Over the weekend, former President Barack Obama announced plans for a lavish birthday party at his Martha's Vineyard estate. The bash will attract around 500 guests, to be entertained by the rock band Pearl Jam, and served by a staff of 200.
The announcement makes a mockery of heightened COVID-19 restrictions being imposed around the country. Even if the outdoor event is safe, the prospect of well-connected Democrats partying while ordinary Americans contemplate rising hospitalizations, mask mandates, and even renewed lockdowns is unseemly.
Public health hypocrisy isn't the only problem. Obama is just the most recent president who adopted a plutocratic lifestyle after leaving office, partly at public expense. Former presidents enjoy benefits and subsidies worth millions of dollar annually under the Former Presidents Acts.
It's always been a bit fraudulent. The FPA was passed in 1958, partly due to the influence of Harry Truman. Truman claimed he was broke after decades of public life, a claim echoed in David McCullough's bestselling biography. But new scholarship finds that Truman was very rich by the standards of his time. In addition to a fortune earned by sale of his memoirs, Truman may have embezzled funds from the White House expense account.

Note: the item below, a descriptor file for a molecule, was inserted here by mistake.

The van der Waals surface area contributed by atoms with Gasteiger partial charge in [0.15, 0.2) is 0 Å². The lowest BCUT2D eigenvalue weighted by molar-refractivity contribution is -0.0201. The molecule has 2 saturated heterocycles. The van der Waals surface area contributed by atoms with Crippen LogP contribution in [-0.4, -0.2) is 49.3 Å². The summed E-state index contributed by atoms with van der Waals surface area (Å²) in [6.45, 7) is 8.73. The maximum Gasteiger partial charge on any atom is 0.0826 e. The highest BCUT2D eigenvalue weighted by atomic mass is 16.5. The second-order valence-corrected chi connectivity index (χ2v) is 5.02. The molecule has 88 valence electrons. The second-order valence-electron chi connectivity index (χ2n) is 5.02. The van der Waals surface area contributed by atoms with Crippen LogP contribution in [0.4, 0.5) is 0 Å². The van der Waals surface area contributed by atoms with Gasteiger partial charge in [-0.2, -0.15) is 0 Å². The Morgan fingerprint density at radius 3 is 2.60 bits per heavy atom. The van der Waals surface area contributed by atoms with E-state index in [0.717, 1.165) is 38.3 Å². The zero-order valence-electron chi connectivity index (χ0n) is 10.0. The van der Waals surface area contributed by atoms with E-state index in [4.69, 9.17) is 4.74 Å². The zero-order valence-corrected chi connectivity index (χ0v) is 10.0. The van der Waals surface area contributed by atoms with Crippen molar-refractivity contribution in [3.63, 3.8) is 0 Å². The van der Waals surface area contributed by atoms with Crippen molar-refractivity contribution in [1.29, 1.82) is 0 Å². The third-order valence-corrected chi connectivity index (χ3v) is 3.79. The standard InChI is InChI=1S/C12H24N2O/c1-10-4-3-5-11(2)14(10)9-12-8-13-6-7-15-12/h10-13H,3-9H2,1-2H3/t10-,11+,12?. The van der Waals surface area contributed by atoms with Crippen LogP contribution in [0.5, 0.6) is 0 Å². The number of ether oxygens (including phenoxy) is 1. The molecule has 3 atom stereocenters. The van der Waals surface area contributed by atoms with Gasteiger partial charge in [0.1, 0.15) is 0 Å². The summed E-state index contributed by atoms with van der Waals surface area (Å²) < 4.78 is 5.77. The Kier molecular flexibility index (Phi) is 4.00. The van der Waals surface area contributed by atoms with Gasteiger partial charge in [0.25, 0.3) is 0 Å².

In addition to Truman's lobbying, the FPA was passed because some earlier presidents struggled to earn a living after leaving office. American history is haunted by the image of Ulysses S. Grant, furiously composing his bestselling (and brilliant) memoirs as he was dying of cancer. It's reasonable to provide ex-presidents a pension. And it's probably necessary to guarantee some level of Secret Service protection.
But benefits should be means-tested against other income. Ex-presidents who make big bucks from book deals, speaking fees, or borderline scams don't deserve additional public support. Truman was right: We don't want public service to be a path to bankruptcy. But ex-presidents haven't earned the right to party like rock stars.